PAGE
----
MNB expects credit institutions to conduct self-assessment, including a detailed gap analysis, in relation to the requirements detailed in this Recommendation. Based on the findings, the institutions are expected to develop an action plan to address the gaps and to submit this plan to MNB by September 30, 2021. Following an analysis of the submitted gap analysis, action plans, and prudential discussions, MNB will, after considering the EU legislative developments, set more detailed deadlines for the latest dates of compliance for the different expectations, which will be published in the context of the next revision of this Recommendation. MNB has also made available a “Knowledge Base” to help banks to comply with the supervisory Recommendation as soon as possible and to the greatest extent possible by presenting a collection of practical examples, good practices, available data sources, and methodologies.
Effective Date: June 01, 2021/June 30, 2021
Keywords: Europe, Hungary, Banking, Climate Change Risk, ESG, Sustainable Finance, Credit Risk, Market Risk, Operational Risk, Stress Testing, Disclosures, NFRD, Taxonomy Regulation, CRR, Recommendation, Recommendation 42/2021, Reporting, MNB
Skilled market researcher; growth strategist; successful go-to-market campaign developer
Works with financial institutions, regulatory experts, business analysts, product managers, and software engineers to drive regulatory solutions across the globe.
Senior practitioner in asset and liability management (ALM) and liquidity risk who assists banking clients in advancing their treasury and balance sheet management objectives
Previous ArticleEC Issues Disclosure Standards and Corrigendum on NSFR Reporting
ECB Finds Banks Unprepared for Pillar 3 Climate Risk Disclosures
The European Central Bank (ECB) published results of the 2022 supervisory assessment of climate-related and environmental risk disclosures among significant institutions (103) and a selected number of less significant institutions (28).
NCUA Assesses Credit Union Exposure to Climate-Related Physical Risks
The National Credit Union Administration (NCUA) released a Research Note that examines the exposure of credit unions to climate-related physical risks. In a related development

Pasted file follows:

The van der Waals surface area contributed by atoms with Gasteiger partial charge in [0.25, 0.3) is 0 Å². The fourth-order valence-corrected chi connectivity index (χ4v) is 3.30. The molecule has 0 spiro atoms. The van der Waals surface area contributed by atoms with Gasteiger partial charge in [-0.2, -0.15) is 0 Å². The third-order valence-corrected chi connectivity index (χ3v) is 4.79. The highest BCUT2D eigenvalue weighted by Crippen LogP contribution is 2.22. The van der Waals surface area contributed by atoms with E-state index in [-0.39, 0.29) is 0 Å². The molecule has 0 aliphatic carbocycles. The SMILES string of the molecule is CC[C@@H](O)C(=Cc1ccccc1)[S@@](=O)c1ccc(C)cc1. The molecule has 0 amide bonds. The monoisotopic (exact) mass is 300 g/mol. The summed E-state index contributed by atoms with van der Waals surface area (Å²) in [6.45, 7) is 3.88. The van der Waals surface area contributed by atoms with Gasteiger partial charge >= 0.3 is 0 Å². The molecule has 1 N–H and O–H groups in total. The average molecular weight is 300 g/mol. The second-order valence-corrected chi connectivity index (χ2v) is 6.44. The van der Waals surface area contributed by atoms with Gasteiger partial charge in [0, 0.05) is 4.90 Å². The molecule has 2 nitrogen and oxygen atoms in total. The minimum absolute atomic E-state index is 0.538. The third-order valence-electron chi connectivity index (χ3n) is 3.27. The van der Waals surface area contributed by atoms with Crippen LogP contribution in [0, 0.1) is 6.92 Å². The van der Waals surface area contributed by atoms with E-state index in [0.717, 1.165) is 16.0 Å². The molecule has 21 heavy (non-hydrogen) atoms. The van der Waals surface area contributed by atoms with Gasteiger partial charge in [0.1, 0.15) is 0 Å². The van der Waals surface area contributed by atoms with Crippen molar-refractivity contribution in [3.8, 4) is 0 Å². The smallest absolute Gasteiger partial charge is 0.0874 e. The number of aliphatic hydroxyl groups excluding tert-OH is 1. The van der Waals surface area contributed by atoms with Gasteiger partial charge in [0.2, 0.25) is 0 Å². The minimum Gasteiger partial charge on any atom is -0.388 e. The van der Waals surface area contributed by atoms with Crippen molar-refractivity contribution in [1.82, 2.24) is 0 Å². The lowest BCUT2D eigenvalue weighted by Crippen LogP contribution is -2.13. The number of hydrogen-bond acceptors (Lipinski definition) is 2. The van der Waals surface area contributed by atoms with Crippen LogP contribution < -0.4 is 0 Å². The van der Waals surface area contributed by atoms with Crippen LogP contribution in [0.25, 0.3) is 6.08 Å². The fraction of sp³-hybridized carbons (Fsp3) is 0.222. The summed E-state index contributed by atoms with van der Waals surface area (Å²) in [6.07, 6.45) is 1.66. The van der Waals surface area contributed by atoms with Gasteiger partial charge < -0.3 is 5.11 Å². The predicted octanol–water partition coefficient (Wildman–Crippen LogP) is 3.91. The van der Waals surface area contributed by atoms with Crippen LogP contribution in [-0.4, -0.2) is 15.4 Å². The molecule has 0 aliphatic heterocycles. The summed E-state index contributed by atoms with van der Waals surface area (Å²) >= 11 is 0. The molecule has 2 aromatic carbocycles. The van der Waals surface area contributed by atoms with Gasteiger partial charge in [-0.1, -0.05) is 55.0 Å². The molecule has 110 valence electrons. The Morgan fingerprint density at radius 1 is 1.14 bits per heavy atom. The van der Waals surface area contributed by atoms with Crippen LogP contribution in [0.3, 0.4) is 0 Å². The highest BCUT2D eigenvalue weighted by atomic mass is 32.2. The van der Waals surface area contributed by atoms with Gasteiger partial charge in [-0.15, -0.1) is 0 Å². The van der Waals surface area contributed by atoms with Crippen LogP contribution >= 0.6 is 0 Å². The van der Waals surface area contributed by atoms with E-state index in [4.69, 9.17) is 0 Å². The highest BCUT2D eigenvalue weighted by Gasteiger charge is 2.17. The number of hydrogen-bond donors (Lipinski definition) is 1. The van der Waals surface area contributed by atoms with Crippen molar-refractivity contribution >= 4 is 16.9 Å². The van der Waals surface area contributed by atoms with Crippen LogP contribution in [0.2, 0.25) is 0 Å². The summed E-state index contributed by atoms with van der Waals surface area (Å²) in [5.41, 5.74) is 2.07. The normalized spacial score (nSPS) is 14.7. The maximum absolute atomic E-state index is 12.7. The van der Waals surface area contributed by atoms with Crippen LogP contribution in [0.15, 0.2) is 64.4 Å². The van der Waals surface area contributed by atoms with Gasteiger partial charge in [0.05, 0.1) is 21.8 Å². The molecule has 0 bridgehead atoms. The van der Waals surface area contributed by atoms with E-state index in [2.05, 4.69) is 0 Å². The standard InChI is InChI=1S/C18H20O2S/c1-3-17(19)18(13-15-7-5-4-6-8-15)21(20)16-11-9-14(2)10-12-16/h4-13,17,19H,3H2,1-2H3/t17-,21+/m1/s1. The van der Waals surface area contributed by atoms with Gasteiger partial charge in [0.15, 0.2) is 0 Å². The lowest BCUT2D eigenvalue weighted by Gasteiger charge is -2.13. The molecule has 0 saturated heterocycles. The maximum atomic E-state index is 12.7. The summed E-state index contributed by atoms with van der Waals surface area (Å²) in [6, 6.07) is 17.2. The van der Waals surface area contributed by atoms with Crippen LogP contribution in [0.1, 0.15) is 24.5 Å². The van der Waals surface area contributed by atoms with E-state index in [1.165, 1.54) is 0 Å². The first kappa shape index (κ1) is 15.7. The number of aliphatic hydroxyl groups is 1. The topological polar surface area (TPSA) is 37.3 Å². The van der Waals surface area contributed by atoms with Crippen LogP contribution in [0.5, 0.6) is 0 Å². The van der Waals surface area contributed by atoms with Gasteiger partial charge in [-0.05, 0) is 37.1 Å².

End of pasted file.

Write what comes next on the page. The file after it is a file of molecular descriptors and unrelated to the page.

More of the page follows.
EBA Issues Multiple Regulatory and Reporting Updates for Banks
The European Banking Authority (EBA) is seeking comments, until July 31, 2023, on the draft Guidelines on the proposed common approach to the resubmission of historical data under the EBA reporting framework.
EC Adopts Regulation on Own Funds, Issues Other Updates
The European Commission adopted Delegated Regulations on own funds and eligible liabilities, on requirements for the internal methodology under the internal default risk model
CDP Platform to Report Plastic-Related Impact, Issues Other Updates
The Carbon Disclosure Project (CDP) announced that its global environmental disclosure platform has enabled reporting on plastic-related impact for nearly 7,000 companies worldwide
IASB to Enhance Reporting of Climate Risks, Proposes IFRS 9 Amendments
The International Accounting Standards Board (IASB) updated its work plan to enhance the reporting of climate-related risks in the financial statements,
BIS Addresses Data Gaps and Macro-Prudential Policy for Climate Risks
The Financial Stability Institute (FSI) of the Bank for International Settlements (BIS) published a brief paper that examines challenges associated with the use of macro-prudential policies to address climate-related financial risks.
FCA Sets Out Business Plan, Launches TechSprint on Greenwashing
The Financial Conduct Authority (FCA) published its business plan for 2023-24. The plan sets out details of the work planned for the next 12 months to achieve better outcomes for consumers and markets
UK Committee Sets Out Recommendations for Next Phase of Open Banking
The Joint Regulatory Oversight Committee (JROC), comprising the Financial Conduct Authority (FCA) and the Payment Systems Regulator (PSR) as co-chairs and the HM Treasury and the Competition and Markets Authority (CMA) as members
ECB Publishes Multiple Regulatory Updates for Banking Institutions
The European Central Bank (ECB) published the results of the 2022 climate risk stress test of the Eurosystem balance sheet,